Eclipse glasses and library service

Solar eclipse.Last week, my library fielded thousands of calls, emails, chats, Facebook messages, and in-person questions about eclipse viewing glasses. Like many libraries across the country, my library received 1,000 free pairs from the Space Science Institute’s National Center for Interactive Learning via STAR_Net, an initiative to bring STEM exhibits and programming to libraries. And like many libraries, we had a demand that far exceeded our supply. News outlets kept encouraging people to go to the library for their glasses, and at the end of the week, we kept having to turn people away.

I hate having to say no to people at the library. And of course, I always offer an alternative when I can, in this case telling people about other places in the area that were giving out glasses and showing them instructions to make a pinhole camera to safely view the eclipse. But chances are those other places (some of them nearby libraries) also had demands that far exceeded supply. The most frustrating thing about all this, as Karen Jensen points out on Teen Librarian Toolbox, is that for a lot of these people, eclipse glasses were the first thing they came to the library for in a long time. Maybe the first thing they ever came to us for. And we had to turn them away.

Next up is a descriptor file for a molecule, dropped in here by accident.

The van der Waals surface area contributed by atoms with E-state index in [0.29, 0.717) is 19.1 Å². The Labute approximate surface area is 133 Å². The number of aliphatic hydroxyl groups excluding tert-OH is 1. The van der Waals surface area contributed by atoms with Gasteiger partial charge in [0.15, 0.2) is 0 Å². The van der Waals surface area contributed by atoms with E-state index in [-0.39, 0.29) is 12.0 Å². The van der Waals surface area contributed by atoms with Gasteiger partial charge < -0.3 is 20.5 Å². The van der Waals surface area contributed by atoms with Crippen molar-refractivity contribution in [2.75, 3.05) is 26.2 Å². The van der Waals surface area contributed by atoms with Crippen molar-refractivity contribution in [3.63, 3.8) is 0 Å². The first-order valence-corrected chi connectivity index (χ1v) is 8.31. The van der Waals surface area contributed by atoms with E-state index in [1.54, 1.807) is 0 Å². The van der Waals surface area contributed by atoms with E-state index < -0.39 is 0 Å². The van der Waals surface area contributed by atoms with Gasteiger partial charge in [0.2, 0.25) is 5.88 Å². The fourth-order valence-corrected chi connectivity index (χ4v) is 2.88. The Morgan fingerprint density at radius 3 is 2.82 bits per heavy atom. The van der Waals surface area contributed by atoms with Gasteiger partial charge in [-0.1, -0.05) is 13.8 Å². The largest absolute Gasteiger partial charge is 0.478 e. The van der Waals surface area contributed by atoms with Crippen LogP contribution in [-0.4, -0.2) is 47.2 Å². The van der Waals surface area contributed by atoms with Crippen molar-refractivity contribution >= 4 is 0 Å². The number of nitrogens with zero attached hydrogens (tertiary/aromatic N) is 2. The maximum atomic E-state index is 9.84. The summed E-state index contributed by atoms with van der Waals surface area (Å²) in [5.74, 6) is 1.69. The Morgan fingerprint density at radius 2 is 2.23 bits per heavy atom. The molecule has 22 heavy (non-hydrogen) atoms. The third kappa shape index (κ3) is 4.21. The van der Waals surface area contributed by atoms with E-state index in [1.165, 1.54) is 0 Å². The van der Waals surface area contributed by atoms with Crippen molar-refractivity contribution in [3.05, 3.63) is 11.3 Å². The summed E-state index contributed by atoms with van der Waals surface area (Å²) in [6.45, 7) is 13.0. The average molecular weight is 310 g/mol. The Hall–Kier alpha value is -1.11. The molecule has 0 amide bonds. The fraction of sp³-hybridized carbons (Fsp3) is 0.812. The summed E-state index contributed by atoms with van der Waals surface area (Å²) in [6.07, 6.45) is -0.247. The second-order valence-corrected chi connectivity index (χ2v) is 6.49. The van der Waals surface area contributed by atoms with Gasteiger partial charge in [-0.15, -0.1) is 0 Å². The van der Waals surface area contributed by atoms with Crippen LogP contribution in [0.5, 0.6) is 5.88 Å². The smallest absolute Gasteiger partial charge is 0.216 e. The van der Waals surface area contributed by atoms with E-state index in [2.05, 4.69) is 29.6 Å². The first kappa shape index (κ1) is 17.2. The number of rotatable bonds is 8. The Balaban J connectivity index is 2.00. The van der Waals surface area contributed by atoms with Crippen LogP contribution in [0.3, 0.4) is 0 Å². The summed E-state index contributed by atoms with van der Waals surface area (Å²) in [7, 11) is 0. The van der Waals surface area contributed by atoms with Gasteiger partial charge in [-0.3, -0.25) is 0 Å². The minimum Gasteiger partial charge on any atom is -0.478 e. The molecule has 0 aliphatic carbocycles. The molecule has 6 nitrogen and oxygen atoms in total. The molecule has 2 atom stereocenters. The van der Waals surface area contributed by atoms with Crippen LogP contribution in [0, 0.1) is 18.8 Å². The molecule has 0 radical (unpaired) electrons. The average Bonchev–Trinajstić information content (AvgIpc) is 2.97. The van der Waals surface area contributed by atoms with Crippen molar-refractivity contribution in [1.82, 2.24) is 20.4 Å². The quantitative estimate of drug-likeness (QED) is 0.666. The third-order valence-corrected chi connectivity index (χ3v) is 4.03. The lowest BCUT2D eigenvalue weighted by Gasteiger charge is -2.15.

It’s great that so many people came to the library. But if they came to us, and were disappointed, the chances of them coming back the next time they need something are lower. And we have so much more we could offer. Maybe we could help them solve their next problem, but they’ll never know, because they’ll remember the last time they asked us for something and heard no, and not bother to ask us again.

I don’t have any answers here. I’m just frustrated by how many people we had to turn away, how many people of all ages left disappointed. We applied for eclipse glasses from STAR_Net to do a good thing for our community, and yet so much of our community feels let down.

I hope they see how much we can and do offer them every day. And I hope they come back the next time they could use our help.

Eclipse glasses line.

The line outside my library of people waiting to pick up eclipse viewing glasses Friday morning. They started lining up more than an hour before we opened.

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